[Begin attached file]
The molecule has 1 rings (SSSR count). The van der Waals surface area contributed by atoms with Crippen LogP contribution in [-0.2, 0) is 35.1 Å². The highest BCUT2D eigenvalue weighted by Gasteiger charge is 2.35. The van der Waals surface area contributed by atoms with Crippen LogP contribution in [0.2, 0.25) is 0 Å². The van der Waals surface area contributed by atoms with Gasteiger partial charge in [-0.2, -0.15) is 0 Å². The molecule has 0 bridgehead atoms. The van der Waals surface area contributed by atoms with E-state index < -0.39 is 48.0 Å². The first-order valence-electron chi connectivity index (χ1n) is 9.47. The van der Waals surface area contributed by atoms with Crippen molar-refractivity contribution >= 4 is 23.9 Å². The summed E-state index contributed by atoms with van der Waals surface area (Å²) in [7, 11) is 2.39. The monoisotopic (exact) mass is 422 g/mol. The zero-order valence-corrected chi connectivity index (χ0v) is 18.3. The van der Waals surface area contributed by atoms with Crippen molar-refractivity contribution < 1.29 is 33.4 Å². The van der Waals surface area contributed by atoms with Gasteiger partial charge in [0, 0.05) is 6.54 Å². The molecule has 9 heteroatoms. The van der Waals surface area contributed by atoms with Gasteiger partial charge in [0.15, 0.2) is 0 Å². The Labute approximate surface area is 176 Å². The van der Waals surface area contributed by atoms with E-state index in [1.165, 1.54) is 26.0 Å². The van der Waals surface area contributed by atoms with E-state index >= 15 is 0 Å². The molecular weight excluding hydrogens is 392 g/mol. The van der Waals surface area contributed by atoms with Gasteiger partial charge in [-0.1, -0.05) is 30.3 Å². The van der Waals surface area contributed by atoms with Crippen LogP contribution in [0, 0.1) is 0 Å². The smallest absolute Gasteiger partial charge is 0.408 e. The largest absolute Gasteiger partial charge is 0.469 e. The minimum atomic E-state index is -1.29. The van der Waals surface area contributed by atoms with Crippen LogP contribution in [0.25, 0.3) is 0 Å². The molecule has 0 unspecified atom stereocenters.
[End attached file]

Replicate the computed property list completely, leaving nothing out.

The molecule has 1 rings (SSSR count). The van der Waals surface area contributed by atoms with Crippen LogP contribution in [-0.2, 0) is 35.1 Å². The highest BCUT2D eigenvalue weighted by Gasteiger charge is 2.35. The van der Waals surface area contributed by atoms with Crippen LogP contribution in [0.2, 0.25) is 0 Å². The van der Waals surface area contributed by atoms with Gasteiger partial charge in [-0.2, -0.15) is 0 Å². The molecule has 0 bridgehead atoms. The van der Waals surface area contributed by atoms with E-state index < -0.39 is 48.0 Å². The first-order valence-electron chi connectivity index (χ1n) is 9.47. The van der Waals surface area contributed by atoms with Crippen molar-refractivity contribution >= 4 is 23.9 Å². The summed E-state index contributed by atoms with van der Waals surface area (Å²) in [7, 11) is 2.39. The monoisotopic (exact) mass is 422 g/mol. The zero-order valence-corrected chi connectivity index (χ0v) is 18.3. The van der Waals surface area contributed by atoms with Crippen molar-refractivity contribution < 1.29 is 33.4 Å². The van der Waals surface area contributed by atoms with Gasteiger partial charge in [0, 0.05) is 6.54 Å². The molecule has 9 heteroatoms. The van der Waals surface area contributed by atoms with Gasteiger partial charge in [0.15, 0.2) is 0 Å². The Labute approximate surface area is 176 Å². The van der Waals surface area contributed by atoms with E-state index in [1.165, 1.54) is 26.0 Å². The van der Waals surface area contributed by atoms with E-state index >= 15 is 0 Å². The molecular weight excluding hydrogens is 392 g/mol. The van der Waals surface area contributed by atoms with Gasteiger partial charge in [-0.1, -0.05) is 30.3 Å². The van der Waals surface area contributed by atoms with Crippen LogP contribution in [0, 0.1) is 0 Å². The smallest absolute Gasteiger partial charge is 0.408 e. The largest absolute Gasteiger partial charge is 0.469 e. The minimum atomic E-state index is -1.29. The van der Waals surface area contributed by atoms with Crippen LogP contribution in [0.25, 0.3) is 0 Å². The molecule has 0 unspecified atom stereocenters.